Reply Score: 2

v RE: Cluelessness is a baaad beast.
by Anonymous on Sun 7th Aug 2005 20:55 UTC
mezz Member since:
2005-06-29

About ULE, no it's not nearly ready to be used for production. The fact that it doesn't crash your UP system with an avg load of 0.1 doesn't mean it works in real environments. Try it on a SMP system sometime.

Again, see my same comment above. It's fixed in -CURRENT and RELENG_6 for SMP system by davidxu.

Reply Score: 1

Anonymous Member since:
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I don't think I'd call it "fixed".

It has been declared "fixed" countless times over the past 3 years, while somehow always remaining broken.

To be sure davidxu has recently fixed *a* bug in it, but what sort of QA has that gone through? At least 48 hours of stress testing on a 8-16 way system would be ideal, because that's the kind of Opteron systems that will soon be filling up the low-mid server market. Any links to mailing list discussions?

I'd rather wait for at least a couple of dot cycles with SCHED_ULE as default and no reported problems before using it on a mission critical system, however.

Reply Score: 0

panic when install FreeBSD
by Anonymous on Mon 8th Aug 2005 06:32 UTC
Anonymous
Member since:
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And with 6.0-BETA2, my laptop panic when installing FreeBSD!

Reply Score: 0

RE: panic when install FreeBSD
by Anonymous on Mon 8th Aug 2005 11:46 UTC in reply to "panic when install FreeBSD"
Anonymous Member since:
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You can try to submit a problem report (indicating the laptop's model, the chipsets inside, the peripherals plugged-in/recognized, where exactly does it panic and such).

Reply Score: 1

Anonymous Member since:
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Sure, I have exactly the same problem with 6.0-BETA1, and I post panic on CURRENT mailing list, but no one got my mail seriously...
And I don't want to blame anyone, because I have many nice moments with FreeBSD.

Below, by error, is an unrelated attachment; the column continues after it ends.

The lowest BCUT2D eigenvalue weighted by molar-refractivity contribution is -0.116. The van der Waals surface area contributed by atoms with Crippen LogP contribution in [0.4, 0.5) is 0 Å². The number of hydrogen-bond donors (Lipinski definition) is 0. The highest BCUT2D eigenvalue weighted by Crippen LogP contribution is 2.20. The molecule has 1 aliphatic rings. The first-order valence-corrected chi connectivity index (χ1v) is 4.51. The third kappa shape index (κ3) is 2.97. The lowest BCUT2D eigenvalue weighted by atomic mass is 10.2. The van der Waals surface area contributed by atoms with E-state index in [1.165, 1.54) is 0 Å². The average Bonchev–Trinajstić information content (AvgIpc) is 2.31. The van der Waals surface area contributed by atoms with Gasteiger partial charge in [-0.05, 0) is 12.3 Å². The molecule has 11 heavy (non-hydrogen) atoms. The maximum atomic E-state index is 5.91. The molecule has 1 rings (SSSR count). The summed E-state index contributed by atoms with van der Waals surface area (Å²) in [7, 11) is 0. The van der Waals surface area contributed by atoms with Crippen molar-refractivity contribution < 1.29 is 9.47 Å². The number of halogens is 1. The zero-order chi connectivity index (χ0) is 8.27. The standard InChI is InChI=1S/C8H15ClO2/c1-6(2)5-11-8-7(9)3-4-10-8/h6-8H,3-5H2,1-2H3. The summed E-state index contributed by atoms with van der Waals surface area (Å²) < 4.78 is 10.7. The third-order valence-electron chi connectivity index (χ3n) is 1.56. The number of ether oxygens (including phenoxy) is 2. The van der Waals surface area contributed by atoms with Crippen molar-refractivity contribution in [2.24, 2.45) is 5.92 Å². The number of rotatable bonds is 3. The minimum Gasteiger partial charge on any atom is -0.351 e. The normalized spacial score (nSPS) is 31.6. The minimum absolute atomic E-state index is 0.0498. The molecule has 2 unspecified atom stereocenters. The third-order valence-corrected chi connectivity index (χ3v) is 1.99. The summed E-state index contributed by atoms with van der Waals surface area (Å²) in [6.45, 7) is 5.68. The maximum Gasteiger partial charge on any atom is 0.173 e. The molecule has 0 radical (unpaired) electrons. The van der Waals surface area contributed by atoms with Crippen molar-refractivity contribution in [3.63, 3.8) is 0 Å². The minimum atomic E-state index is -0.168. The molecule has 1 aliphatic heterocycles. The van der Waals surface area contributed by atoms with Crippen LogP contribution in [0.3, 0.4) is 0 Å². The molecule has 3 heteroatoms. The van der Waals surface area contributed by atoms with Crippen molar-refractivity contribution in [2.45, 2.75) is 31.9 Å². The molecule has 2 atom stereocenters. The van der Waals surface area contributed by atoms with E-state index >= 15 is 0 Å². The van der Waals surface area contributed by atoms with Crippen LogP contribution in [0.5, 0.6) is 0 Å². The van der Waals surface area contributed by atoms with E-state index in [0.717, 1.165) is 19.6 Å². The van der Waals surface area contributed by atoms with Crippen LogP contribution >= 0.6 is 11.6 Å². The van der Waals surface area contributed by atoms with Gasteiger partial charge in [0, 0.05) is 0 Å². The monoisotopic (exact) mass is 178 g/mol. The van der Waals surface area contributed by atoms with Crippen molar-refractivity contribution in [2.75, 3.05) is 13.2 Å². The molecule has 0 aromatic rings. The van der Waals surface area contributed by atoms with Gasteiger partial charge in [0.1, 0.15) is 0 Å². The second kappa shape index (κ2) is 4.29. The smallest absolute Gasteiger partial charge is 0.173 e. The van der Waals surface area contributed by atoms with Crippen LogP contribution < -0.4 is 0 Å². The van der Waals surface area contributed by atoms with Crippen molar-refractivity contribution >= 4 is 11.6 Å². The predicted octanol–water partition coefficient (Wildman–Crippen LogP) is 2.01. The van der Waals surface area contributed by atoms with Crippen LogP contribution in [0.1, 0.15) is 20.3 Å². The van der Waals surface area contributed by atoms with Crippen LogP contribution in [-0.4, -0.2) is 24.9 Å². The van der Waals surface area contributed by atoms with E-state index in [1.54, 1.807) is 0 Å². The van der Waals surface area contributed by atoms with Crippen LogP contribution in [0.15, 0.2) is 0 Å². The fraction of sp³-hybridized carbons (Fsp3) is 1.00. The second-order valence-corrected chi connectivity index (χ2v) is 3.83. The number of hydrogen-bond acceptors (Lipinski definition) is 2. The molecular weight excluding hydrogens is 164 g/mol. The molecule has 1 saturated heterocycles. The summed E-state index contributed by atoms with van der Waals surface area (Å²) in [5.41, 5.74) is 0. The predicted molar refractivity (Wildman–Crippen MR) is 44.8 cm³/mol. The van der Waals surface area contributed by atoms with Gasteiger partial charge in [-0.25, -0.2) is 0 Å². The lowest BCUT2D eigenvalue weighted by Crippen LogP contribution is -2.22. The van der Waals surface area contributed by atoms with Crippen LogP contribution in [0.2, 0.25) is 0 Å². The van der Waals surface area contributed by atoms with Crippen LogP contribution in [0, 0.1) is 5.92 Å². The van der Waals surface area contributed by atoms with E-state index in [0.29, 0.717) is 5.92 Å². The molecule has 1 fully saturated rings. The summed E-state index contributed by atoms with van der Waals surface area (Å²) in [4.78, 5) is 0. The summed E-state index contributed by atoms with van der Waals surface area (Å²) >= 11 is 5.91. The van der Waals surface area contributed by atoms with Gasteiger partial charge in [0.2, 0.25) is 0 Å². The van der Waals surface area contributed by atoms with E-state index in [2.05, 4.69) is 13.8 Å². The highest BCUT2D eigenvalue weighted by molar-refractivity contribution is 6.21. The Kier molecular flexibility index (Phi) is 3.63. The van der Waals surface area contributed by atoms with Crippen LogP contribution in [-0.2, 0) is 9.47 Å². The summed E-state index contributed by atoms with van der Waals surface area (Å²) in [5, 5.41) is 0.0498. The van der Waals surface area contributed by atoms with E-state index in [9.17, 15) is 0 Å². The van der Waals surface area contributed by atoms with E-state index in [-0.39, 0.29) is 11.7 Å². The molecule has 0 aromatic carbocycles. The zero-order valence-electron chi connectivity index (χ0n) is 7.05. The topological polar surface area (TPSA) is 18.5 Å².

Reply Score: 0

panic when install FreeBSD
by celt on Mon 8th Aug 2005 11:47 UTC
celt
Member since:
2005-07-06

Well consider your laptop the problem, my laptop has been running 6x since it branched - haven't had a panic yet.

I always love these genereal comments..."so ans so panics on MY system."

Reply Score: 1

v RE: panic when install FreeBSD
by Anonymous on Mon 8th Aug 2005 12:16 UTC in reply to "panic when install FreeBSD"
Anonymous Member since:
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Dear Sir,

This has nothing to do with "arrogance and belittling." You complain of a problem and offer those that work hard to provide a free, stable system nothing in return - you give no detailed explanation of your hardware, nothing.

If someone had a desire to help you, how would they possibly proceed with the non-existent information you've provided? Is it someone else's obligation to drag information out of you? Do you expect them to beg you to tell them what they need to know to find resolution to YOUR problem?

Stop complaining and be willing to help others as much as you expect them to help you. This isn't charity, it's cooperation and community - there is a difference.

Reply Score: 0

Anonymous Member since:
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Look at this:
http://docs.freebsd.org/cgi/getmsg.cgi?fetch=576797+0+archive/2005/...
And no one mail me to provide any further information.
Are you talk for community or what?
But I want to thanks a lot to all the people that help to many others on freebsd-questions mailing list!

>>You complain of a problem and offer those
>>that work hard to provide a free, stable system
>>nothing in return - you give no detailed explanation
>>of your hardware, nothing.

That was for me. And I didn't complain of anything. Just I wish to help with testing on my laptop.
And how to provide such information when i can't even install FreeBSD?!? May be info from WinXP will help?
I will try FreeBSD 5.4, if everything is ok I would provide info from dmesg...

>Secondly, it doesn't matter what the guy provided, he >has a problem with FreeBSD and you tell him it is a >problem with his laptop (I'm sure Windows XP doesn't >panic while installing for him).

And yes, I don't have a problem with this laptop what so ever. It's FreeBSD issue.

>You know what? Good testers are actually pretty >important. The market for great free operating systems >is now fairly competitive if you hadn't realised. >FreeBSD should do everything it can to cater for those >people willing to try out unstable pre releases.

I'm thinking like you.

Reply Score: 0

RE[5]: panic when install FreeBSD
by celt on Tue 9th Aug 2005 11:37 UTC in reply to "RE[4]: panic when install FreeBSD"
celt Member since:
2005-07-06

another anonymous whiner...

Reply Score: 1

RE[5]: panic when install FreeBSD
by ulib on Tue 9th Aug 2005 13:21 UTC in reply to "RE[4]: panic when install FreeBSD"
ulib Member since:
2005-07-07

Dear Anonymous (IP: 83.228.33.---),
this is just my two pence - I'm simply a FreeBSD user.

I really think you already received the right advice, and it was this one:
"You can try to submit a problem report (indicating the laptop's model, the chipsets inside, the peripherals plugged-in/recognized, where exactly does it panic and such)."

If the OS panics, it means there's a bug somewhere. So, before doing anything please *submit a problem report*, because that's the way to actually *help* the FreeBSD developers to solve it.